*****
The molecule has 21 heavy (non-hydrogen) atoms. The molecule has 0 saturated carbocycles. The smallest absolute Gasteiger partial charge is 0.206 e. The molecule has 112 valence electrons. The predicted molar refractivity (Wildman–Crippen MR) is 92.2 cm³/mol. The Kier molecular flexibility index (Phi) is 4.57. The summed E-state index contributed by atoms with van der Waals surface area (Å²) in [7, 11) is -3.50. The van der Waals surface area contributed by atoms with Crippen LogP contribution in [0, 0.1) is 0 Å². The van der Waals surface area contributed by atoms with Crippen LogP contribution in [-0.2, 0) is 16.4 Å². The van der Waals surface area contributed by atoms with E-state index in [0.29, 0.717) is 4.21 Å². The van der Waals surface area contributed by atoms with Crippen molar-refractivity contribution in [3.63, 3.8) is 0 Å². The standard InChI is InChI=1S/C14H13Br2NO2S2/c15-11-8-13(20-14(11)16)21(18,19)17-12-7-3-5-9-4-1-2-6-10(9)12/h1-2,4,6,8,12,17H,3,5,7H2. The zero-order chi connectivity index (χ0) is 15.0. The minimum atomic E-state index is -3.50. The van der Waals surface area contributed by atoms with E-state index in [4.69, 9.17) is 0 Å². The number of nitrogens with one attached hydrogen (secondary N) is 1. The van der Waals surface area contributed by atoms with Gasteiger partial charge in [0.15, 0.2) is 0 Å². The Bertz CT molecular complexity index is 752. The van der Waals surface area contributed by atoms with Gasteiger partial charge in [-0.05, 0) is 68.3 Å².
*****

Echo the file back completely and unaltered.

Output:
The molecule has 21 heavy (non-hydrogen) atoms. The molecule has 0 saturated carbocycles. The smallest absolute Gasteiger partial charge is 0.206 e. The molecule has 112 valence electrons. The predicted molar refractivity (Wildman–Crippen MR) is 92.2 cm³/mol. The Kier molecular flexibility index (Phi) is 4.57. The summed E-state index contributed by atoms with van der Waals surface area (Å²) in [7, 11) is -3.50. The van der Waals surface area contributed by atoms with Crippen LogP contribution in [0, 0.1) is 0 Å². The van der Waals surface area contributed by atoms with Crippen LogP contribution in [-0.2, 0) is 16.4 Å². The van der Waals surface area contributed by atoms with E-state index in [0.29, 0.717) is 4.21 Å². The van der Waals surface area contributed by atoms with Crippen molar-refractivity contribution in [3.63, 3.8) is 0 Å². The standard InChI is InChI=1S/C14H13Br2NO2S2/c15-11-8-13(20-14(11)16)21(18,19)17-12-7-3-5-9-4-1-2-6-10(9)12/h1-2,4,6,8,12,17H,3,5,7H2. The zero-order chi connectivity index (χ0) is 15.0. The minimum atomic E-state index is -3.50. The van der Waals surface area contributed by atoms with E-state index in [4.69, 9.17) is 0 Å². The number of nitrogens with one attached hydrogen (secondary N) is 1. The van der Waals surface area contributed by atoms with Gasteiger partial charge in [0.15, 0.2) is 0 Å². The Bertz CT molecular complexity index is 752. The van der Waals surface area contributed by atoms with Gasteiger partial charge in [-0.05, 0) is 68.3 Å².